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“He felt that cheerfulness, when unalloy'd
With aught immoral,
Was piety, on earth, in heaven enjoy’d;
And wished his laurel
To be a Misletoe, whose grace should make
The mirth-devoted year one hallowed Christmas wake.
• In mystic transcendental clouds to soar
Was not his mission,
Yet could he mould at times the solid ore
Offenceless, grave, or gay, at least that praise May grace his name, and speed his unpretending lays."
If such thy welcome, little Book ! discard
Fears of thine ordeal;
Go forth, and tell thy readers that the Bard,
With fervent, cordial
Feelings of gratitude and hope combined,
Bids them all hail, and wafts them ev'ry feeling kind.
HYMN TO THE FLOWERS.
DAY-STARS! that ope your frownless eyes to twinkle
From rainbow galaxies of Earth's creation,
And dew-drops on her lonely altars sprinkle
As a libation.
Ye matin worshippers! who bending lowly
Before the uprisen Sun, God's lidless eye,
Throw from your chalices a sweet and holy
Incense on high.
Ye bright Mosaics! that with storied beauty,
The floor of Nature's temple tesselate,
What numerous emblems of instructive duty
Your forms create !
Neath cloistered boughs, each floral bell that swingeth
And tolls its perfume on the passing air,
Makes sabbath in the fields, and ever ringeth
A call to prayer.
Not to the domes where crumbling arch and column
Attest the feebleness of mortal hand,
But to that fane, most Catholic and solemn,
Which God hath planned;
To that cathedral, boundless as our wonder,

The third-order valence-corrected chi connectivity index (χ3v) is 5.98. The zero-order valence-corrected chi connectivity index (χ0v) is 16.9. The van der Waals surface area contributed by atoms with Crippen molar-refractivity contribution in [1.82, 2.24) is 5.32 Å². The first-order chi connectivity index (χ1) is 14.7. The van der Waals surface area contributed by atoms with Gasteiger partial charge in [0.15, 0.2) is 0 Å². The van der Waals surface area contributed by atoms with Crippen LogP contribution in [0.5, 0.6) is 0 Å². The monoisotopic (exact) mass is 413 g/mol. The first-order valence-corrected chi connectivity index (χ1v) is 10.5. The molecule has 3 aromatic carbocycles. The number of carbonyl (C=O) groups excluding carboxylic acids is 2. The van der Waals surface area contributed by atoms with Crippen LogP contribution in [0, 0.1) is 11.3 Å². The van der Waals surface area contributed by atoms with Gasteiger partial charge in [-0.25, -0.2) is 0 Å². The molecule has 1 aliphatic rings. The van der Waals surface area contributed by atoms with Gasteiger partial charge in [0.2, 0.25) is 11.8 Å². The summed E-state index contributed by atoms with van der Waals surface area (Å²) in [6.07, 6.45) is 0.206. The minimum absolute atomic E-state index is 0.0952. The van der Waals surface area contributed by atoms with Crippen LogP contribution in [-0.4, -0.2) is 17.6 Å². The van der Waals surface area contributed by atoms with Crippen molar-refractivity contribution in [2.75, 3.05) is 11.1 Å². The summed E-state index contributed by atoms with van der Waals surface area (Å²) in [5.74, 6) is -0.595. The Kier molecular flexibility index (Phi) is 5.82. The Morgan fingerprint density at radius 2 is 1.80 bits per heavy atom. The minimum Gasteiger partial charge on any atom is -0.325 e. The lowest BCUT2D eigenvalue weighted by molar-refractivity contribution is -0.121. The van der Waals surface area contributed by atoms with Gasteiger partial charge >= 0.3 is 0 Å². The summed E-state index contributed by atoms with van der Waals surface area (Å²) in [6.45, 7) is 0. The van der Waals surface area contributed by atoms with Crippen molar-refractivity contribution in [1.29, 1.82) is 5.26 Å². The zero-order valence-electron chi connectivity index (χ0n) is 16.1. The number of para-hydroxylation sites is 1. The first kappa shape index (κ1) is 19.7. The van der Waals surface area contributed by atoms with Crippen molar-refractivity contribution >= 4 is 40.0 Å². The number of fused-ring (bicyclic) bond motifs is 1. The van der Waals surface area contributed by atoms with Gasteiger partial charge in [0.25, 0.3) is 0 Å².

Whose quenchless lamps the sun and moon supply;
Its choir the winds and waves,-its organ thunder,
Its dome the sky.
There, as in solitude and shade I wander
Through the green aisles, or stretched upon the sod, Awed by the silence, reverently ponder
The ways of God,
Your voiceless lips, O Flowers are living preachers,
Each cup a pulpit, every leaf a book,
Supplying to my fancy numerous teachers
From loneliest nook.
Floral Apostles! that in dewy splendour
“Weep without woe, and blush without a crime,”
O may I deeply learn, and ne'er surrender
Your lore sublime !
“Thou wert not, Solomon! in all thy glory,
Arrayed,” the lilies cry—“in robes like ours;
How vain your grandeur! ah, how transitory
Are human flowers !"!
In the sweet-scented pictures, heavenly artist!
With which thou paintest nature's wide-spread hall,
What a delightful lesson thou impartest
Of love to all !
Not useless are ye, Flowers! though made for pleasure:
Blooming o'er field and wave, by day and night,
From every source your sanction bids me treasure
Ephemeral sages ! what instructors hoary
For such a world of thought could furnish scope ?
Each fading calyx a memento mori,
Yet fount of hope.
Posthumous glories! angel-like collection!
Upraised from seed or bulb interred in earth,
Ye are to me a type of resurrection,
And second birth.
Were I in churchless solitudes remaining,
Far from all voice of teachers and divines,
My soul would find, in flowers of God's ordaining,
Priests, sermons, shrines!